The Power of Collaboration: Unifying the Streams of Science

March 2, 2022
Adam Stratman doing field work.

Living in the Colorado River Basin lends itself to witnessing how climate change increases stress on our water resources and negatively impacts our environment. Issues related to climate change are often described as complex, layered, and evolving, and their solutions are no less complicated. This is true of my own master’s research at the University of Arizona where I am using water chemistry and age dating techniques to help better understand the hydrology of an endangered desert wetland (ciénega) in southeastern Arizona. The ciénega is biologically diverse and provides critical habitat to several species protected under the Endangered Species Act. It also helps improve the water quality of water moving through the watershed which eventually flows into the San Pedro River, one of the last undammed rivers in the Southwest. 

Unfortunately, this rare riparian habitat is experiencing the negative effects of climate change and human impact in the form of plant encroachment, land degradation, and groundwater decline. As a result, the ultimate goal of my research is to better inform land management practices regarding strategies to preserve the health of the ciénega based on the source and age of water supporting it.

Picture of a field with a mostly clear blue sky and green foliage.

Based on my interest in endangered waters and my desire to develop effective communication between scientists and stakeholders, I applied to the 2021-2022 SW CASC Natural Resources Workforce Development Fellowship, where the theme for the year focuses on endangered streams and developing relationships with stakeholders. The Fellowship’s emphasis on interdisciplinary teamwork and the importance of community-minded, actionable science inspires me to approach the issues facing southwestern ciénegas in a more strategic and thoughtful way. 

Before my participation in the Fellowship, I had never collaborated on interdisciplinary research in this way before. Acceptance into the Fellowship left me ecstatic, particularly because my first year of graduate school was almost entirely remote due to the Covid-19 pandemic. Traveling to Utah in September for this year’s kickoff training was truly exciting, and meeting the diverse group of individuals who I would be working with was invigorating. Participating in the workshop which facilitated interdisciplinary and team science proved to be very useful and helped lay a good foundation for our team to successfully work together through the course of the project. Understanding the tools and processes that help establish communication, trust, and conflict resolution was essential to the functioning of our team.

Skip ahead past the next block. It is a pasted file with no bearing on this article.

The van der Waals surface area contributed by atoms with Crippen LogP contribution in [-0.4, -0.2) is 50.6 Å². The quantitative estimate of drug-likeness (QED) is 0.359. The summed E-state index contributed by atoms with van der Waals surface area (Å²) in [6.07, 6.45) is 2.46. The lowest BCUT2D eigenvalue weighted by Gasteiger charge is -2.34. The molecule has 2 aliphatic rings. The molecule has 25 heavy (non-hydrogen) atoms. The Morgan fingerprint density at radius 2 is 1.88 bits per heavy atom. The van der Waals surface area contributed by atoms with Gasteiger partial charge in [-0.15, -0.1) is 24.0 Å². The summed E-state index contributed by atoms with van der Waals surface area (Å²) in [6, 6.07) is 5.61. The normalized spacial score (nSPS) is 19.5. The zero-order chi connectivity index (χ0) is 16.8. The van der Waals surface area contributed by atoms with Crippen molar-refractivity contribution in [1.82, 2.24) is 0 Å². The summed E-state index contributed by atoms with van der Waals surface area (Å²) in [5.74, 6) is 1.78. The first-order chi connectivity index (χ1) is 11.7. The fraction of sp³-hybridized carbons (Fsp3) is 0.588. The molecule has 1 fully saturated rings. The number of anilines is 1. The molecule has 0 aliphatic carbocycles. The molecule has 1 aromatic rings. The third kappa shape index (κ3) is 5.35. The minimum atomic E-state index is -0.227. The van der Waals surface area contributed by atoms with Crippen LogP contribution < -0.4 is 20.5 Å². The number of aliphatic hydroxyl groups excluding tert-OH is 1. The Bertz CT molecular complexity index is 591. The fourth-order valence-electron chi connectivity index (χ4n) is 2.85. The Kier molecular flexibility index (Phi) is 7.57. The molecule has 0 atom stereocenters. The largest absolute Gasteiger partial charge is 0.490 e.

It is now approximately five months since our initial meeting in Logan, Utah, and we have been holding regular biweekly meetings over Zoom to work on our project. The process of brainstorming ideas and expanding on the steps necessary for success has been a valuable learning experience for me. Currently, we are leaning toward a focus on process-based restoration practices, such as beaver dam analogues (BDA’s), for endangered streams with a potential case study centered in southern Idaho. The work entails a literature review across the latitude of the potential study site to investigate restoration practices like BDA’s and their success. Additionally, we will investigate which policies are in place that dictate water use for restoration practices in this area, and are also interested in developing policy suggestions to help with restoration practices like those in our case study. 

The work is far from finished and, in some ways, it feels like it is just gaining momentum. I am grateful for this opportunity to grow with my peers and work on a project that brings our varied abilities to the table. This process has at times been uncomfortable, as it has pushed us to find ways that we can all contribute, even when it does not necessarily align with the research techniques that we are accustomed to. However, it allows us each to grow and contribute in ways that help develop our communication, analytical, and critical thinking skills. 

I look forward to the next application round and cannot wait to recommend this fellowship to others, as it continues to be a fulfilling endeavor. I am thrilled with the progress my team has made and am so excited to see where we are in seven months. 

Thank you SW CASC for this opportunity!